In the last article, we discussed diagnostic aspects of panic. Now we’ll move on to discuss treatment. After first briefly covering referral and education, we’ll move on to a review of the evidence for a few non-pharmacological options for treating this condition.
Referral and Patient Education
Referring patients with panic disorder is often advisable, since it generally responds well to cognitive behavioral therapy. If patients are self-medicating with alcohol (not uncommon), referral for this issue may also be required (Ham 2005). A book, Clum’s Coping with Panic (Clum 1990) has been studied in randomized controlled trials (Ham 2005) and is a reasonable book recommendation for patients. However, it shouldn’t be considered a substitute for a referral for cognitive behavioral therapy.
Therapeutics: Exercise, Inositol, 5-HTP
Wedekind et al. (2010) evaluated the benefits of aerobic exercise for patients with panic disorder in a double blind, placebo-controlled trial. The trial had four groups: exercise + paroxetine, exercise + placebo, relaxation + paroxetine and relaxation + placebo. Exercise consisted of 45 minutes of running in a park or forest 3 times per week (walking for brief periods was allowed at first). The authors didn’t find a significant difference between those who exercised and those who received relaxation training. They noted, however, that exercise did appear to be more effective than placebo but less effective than drug therapy. Also noteworthy was the improved physical fitness of the participants in the exercise group. The authors point out the potential for use of exercise as an adjunctive treatment for panic disorder, particularly in the first four weeks of treatment, when SSRI drug effects are still expected to be small.
Inositol has shown some promise in the treatment of panic as well. A 2001 double-blind, controlled crossover trial comparing inositol to fluvoxamine, an SSRI, found that the two substances were of comparable efficacy in treating panic. myo-Inositol, dosed at 12g in the first week and 18g in the second to fourth weeks, was superior in reducing the number of panic attacks and fluvoxamine treatment yielded slightly better Clinical Global Impression Scale scores. Hamilton Rating Scale scores were not significantly different. The inositol group reported significantly less nausea and tiredness as side-effects. (Palatnik 2001)
Maron (2004) recruited 32 healthy subjects to receive either 200mg 5-HTP or placebo 90 minutes before CCK-4 injection to induce panic. Panic occurred in 19% of patients in the 5-HTP group versus 44% in the placebo group (NNT=4 to prevent panic attack, p=0.13). The effect was particularly pronounced in females (11% and 67% in 5-HTP and placebo, respectively: NNT=2 to prevent panic attack, p=0.016).
In summary, in patients with panic disorder, referral for cognitive therapy is likely wise. A reasonable additional book recommendation is Clum’s Coping with Panic. Aerobic exercise seems to be somewhat effective and has the side-benefit of improved physical fitness. myo-Inositol may be of comparable benefit to fluvoxamine for the treatment of panic disorder when dosed at 12-18g/d. 5-HTP dosed at 200mg may also be useful for preventing panic attacks.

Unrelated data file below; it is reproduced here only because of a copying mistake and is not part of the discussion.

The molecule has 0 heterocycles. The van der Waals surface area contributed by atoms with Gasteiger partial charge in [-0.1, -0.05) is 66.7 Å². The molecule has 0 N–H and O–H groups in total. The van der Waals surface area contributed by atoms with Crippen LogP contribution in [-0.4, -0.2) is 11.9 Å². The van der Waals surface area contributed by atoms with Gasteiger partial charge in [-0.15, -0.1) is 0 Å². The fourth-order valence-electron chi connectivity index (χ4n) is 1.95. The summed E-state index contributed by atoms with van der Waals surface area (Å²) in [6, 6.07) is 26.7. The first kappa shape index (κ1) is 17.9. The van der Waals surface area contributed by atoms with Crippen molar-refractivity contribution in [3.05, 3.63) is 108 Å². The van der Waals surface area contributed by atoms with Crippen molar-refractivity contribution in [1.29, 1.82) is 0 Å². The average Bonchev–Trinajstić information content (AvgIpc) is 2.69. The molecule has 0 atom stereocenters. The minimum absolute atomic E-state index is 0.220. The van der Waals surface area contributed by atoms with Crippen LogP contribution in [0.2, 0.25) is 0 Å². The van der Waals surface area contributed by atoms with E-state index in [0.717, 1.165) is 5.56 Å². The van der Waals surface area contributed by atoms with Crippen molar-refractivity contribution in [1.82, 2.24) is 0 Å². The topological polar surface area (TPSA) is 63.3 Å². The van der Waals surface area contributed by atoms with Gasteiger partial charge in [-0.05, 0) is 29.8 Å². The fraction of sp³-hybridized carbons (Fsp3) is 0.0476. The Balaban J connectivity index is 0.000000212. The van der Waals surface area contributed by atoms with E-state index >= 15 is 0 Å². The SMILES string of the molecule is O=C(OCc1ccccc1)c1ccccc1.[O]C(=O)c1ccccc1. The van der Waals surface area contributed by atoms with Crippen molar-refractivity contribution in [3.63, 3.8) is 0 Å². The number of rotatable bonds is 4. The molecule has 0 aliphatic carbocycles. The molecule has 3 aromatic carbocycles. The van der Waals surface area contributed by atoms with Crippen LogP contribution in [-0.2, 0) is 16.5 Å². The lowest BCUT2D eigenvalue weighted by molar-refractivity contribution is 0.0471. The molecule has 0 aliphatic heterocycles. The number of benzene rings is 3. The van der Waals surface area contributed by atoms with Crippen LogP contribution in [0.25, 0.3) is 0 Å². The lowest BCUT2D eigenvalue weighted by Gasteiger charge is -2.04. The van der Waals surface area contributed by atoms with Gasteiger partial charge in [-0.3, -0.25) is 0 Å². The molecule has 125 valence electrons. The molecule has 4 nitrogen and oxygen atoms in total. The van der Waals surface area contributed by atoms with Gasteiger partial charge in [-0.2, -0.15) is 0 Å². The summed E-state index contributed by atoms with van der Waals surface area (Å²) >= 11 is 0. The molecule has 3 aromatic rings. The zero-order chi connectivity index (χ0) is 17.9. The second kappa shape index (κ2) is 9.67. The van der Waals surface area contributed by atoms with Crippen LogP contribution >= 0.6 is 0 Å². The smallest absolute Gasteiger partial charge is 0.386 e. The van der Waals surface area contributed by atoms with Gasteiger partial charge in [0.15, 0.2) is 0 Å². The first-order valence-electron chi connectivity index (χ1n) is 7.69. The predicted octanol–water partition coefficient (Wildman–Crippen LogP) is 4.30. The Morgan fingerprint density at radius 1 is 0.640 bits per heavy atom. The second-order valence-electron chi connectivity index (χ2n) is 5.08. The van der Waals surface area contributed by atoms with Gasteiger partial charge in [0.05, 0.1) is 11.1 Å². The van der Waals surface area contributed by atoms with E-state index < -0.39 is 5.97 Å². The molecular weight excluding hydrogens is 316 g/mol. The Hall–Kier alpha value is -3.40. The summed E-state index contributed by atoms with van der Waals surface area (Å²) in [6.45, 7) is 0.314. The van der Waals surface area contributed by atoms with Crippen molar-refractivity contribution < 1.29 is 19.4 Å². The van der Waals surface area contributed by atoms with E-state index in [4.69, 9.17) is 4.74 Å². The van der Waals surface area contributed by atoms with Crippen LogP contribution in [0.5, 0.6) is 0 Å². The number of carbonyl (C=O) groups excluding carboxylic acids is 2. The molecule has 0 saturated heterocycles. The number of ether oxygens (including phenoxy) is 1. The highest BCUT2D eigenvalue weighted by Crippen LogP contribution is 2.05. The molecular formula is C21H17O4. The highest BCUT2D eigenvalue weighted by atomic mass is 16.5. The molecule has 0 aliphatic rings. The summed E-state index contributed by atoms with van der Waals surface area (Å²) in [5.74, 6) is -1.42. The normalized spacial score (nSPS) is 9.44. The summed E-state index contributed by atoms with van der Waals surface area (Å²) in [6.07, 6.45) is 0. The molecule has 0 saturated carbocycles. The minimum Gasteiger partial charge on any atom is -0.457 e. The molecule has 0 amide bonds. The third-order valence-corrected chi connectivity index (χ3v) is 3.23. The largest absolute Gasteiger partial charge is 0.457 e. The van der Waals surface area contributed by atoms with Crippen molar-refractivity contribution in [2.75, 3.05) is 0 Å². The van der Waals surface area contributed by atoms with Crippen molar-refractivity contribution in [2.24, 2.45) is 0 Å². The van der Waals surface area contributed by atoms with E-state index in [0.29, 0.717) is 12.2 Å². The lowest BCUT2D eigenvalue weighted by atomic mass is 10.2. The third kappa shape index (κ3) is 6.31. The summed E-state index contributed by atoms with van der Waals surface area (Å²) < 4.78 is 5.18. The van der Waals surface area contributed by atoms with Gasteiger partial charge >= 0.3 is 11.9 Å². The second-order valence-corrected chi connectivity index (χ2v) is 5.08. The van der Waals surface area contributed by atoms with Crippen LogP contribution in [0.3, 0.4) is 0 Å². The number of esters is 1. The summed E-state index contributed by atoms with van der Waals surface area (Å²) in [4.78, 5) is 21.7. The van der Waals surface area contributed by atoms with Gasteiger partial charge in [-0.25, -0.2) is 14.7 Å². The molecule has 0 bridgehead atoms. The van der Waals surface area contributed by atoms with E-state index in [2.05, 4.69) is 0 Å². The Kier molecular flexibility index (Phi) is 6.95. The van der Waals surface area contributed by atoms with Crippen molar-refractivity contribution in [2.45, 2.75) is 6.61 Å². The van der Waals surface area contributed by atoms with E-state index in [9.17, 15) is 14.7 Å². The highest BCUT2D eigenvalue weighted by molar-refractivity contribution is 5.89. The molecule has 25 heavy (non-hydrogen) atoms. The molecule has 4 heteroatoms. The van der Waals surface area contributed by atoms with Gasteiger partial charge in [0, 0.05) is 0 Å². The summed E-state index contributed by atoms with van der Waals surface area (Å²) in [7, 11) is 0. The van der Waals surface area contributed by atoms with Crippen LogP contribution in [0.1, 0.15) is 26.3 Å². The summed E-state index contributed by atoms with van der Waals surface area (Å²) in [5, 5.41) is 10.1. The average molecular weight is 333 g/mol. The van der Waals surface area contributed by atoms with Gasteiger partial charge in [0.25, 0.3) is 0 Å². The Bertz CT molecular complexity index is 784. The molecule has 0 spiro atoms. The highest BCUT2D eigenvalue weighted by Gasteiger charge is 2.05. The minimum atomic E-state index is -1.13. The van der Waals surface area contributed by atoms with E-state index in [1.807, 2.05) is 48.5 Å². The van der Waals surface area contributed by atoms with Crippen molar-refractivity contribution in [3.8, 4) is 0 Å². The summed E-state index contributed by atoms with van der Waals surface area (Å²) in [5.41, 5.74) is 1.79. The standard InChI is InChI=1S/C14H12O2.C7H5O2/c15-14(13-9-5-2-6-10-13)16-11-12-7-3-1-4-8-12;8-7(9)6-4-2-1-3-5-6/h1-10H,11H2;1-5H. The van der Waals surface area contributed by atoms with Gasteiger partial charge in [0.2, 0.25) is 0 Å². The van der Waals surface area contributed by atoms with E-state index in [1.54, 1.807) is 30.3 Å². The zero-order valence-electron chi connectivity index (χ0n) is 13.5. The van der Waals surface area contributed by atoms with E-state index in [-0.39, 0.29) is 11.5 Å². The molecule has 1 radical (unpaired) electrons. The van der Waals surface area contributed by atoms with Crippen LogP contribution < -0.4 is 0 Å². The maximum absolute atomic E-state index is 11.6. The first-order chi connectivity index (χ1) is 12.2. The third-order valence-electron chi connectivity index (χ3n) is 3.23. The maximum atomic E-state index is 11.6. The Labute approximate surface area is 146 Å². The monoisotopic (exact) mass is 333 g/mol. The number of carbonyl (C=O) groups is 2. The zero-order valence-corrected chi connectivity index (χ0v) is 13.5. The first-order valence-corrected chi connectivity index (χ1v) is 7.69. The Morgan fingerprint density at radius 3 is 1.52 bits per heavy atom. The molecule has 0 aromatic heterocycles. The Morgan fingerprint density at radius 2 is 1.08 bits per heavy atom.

- Clum, G. (1990). Coping with Panic: A Drug-free Approach to Dealing with Anxiety Attacks. Pacific Grove, Calif.: Brooks/Cole.
- Ham, P., Waters, D. B., & Oliver, M. N. (2005). Treatment of panic disorder. American Family Physician, 71(4), 733–9.
- Maron, E., Tõru, I., Vasar, V., & Shlik, J. (2004). The effect of 5-hydroxytryptophan on cholecystokinin-4-induced panic attacks in healthy volunteers. Journal of Psychopharmacology (Oxford, England), 18(2), 194–9. doi:10.1177/0269881104042619
- Palatnik, A., Frolov, K., Fux, M., & Benjamin, J. (2001). Double-blind, controlled, crossover trial of inositol versus fluvoxamine for the treatment of panic disorder. Journal of Clinical Psychopharmacology, 21(3), 335–9.
- Wedekind, D., Broocks, A., Weiss, N., Engel, K., Neubert, K., & Bandelow, B. (2010). A randomized, controlled trial of aerobic exercise in combination with paroxetine in the treatment of panic disorder. The World Journal of Biological Psychiatry : The Official Journal of the World Federation of Societies of Biological Psychiatry, 11(7), 904–13. doi:10.3109/15622975.2010.489620
Chris Roberts, ND, has an anxiety-centered practice at Mahaya Forest Hill Integrative Health in Toronto. He is the course coordinator of Cliinical Medicine at the Canadian College of Naturopathic Medicine and a supervisor at the Robert Schad Naturopathic Clinic in Toronto.
Dr. Roberts’s interest in mental health intensified during his undergraduate studies in linguistics and human biology when he began volunteering at a call-in distress line. Anxiety became his specific practice focus while he was completing his clinical residency at the Canadian College of Naturopathic Medicine.